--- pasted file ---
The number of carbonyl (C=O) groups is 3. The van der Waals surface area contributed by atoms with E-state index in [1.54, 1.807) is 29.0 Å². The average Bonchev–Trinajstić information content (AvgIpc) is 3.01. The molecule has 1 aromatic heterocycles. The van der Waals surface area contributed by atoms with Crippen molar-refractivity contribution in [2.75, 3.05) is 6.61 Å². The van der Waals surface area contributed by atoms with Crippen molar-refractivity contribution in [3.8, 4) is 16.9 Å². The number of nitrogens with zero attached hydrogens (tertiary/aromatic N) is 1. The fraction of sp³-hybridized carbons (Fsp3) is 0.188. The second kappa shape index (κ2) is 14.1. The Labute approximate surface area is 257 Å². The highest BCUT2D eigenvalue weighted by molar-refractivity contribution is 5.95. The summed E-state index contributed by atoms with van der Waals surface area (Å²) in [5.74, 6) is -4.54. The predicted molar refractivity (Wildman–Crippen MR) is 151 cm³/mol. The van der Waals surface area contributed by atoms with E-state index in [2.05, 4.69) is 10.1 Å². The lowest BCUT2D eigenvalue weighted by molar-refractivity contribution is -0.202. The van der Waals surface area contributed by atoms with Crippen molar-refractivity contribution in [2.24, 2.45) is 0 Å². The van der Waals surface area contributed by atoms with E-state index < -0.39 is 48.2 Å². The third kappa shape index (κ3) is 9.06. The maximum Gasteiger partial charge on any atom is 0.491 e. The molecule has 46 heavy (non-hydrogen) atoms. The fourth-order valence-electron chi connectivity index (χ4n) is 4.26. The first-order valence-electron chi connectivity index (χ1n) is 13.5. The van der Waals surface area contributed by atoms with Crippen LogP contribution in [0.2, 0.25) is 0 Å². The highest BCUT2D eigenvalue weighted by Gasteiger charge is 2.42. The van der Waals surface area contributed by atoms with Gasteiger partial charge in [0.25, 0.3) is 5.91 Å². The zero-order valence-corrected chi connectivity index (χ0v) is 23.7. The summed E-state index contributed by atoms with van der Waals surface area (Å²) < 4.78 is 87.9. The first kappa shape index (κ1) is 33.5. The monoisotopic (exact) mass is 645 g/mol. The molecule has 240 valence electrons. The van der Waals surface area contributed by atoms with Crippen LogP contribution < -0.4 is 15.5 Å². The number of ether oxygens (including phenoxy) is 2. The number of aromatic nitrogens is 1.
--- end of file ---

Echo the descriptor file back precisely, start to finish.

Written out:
The number of carbonyl (C=O) groups is 3. The van der Waals surface area contributed by atoms with E-state index in [1.54, 1.807) is 29.0 Å². The average Bonchev–Trinajstić information content (AvgIpc) is 3.01. The molecule has 1 aromatic heterocycles. The van der Waals surface area contributed by atoms with Crippen molar-refractivity contribution in [2.75, 3.05) is 6.61 Å². The van der Waals surface area contributed by atoms with Crippen molar-refractivity contribution in [3.8, 4) is 16.9 Å². The number of nitrogens with zero attached hydrogens (tertiary/aromatic N) is 1. The fraction of sp³-hybridized carbons (Fsp3) is 0.188. The second kappa shape index (κ2) is 14.1. The Labute approximate surface area is 257 Å². The highest BCUT2D eigenvalue weighted by molar-refractivity contribution is 5.95. The summed E-state index contributed by atoms with van der Waals surface area (Å²) in [5.74, 6) is -4.54. The predicted molar refractivity (Wildman–Crippen MR) is 151 cm³/mol. The van der Waals surface area contributed by atoms with E-state index in [2.05, 4.69) is 10.1 Å². The lowest BCUT2D eigenvalue weighted by molar-refractivity contribution is -0.202. The van der Waals surface area contributed by atoms with Crippen molar-refractivity contribution in [2.24, 2.45) is 0 Å². The van der Waals surface area contributed by atoms with E-state index < -0.39 is 48.2 Å². The third kappa shape index (κ3) is 9.06. The maximum Gasteiger partial charge on any atom is 0.491 e. The molecule has 46 heavy (non-hydrogen) atoms. The fourth-order valence-electron chi connectivity index (χ4n) is 4.26. The first-order valence-electron chi connectivity index (χ1n) is 13.5. The van der Waals surface area contributed by atoms with Crippen LogP contribution in [0.2, 0.25) is 0 Å². The highest BCUT2D eigenvalue weighted by Gasteiger charge is 2.42. The van der Waals surface area contributed by atoms with Gasteiger partial charge in [0.25, 0.3) is 5.91 Å². The zero-order valence-corrected chi connectivity index (χ0v) is 23.7. The summed E-state index contributed by atoms with van der Waals surface area (Å²) < 4.78 is 87.9. The first kappa shape index (κ1) is 33.5. The monoisotopic (exact) mass is 645 g/mol. The molecule has 240 valence electrons. The van der Waals surface area contributed by atoms with Crippen LogP contribution < -0.4 is 15.5 Å². The number of ether oxygens (including phenoxy) is 2. The number of aromatic nitrogens is 1.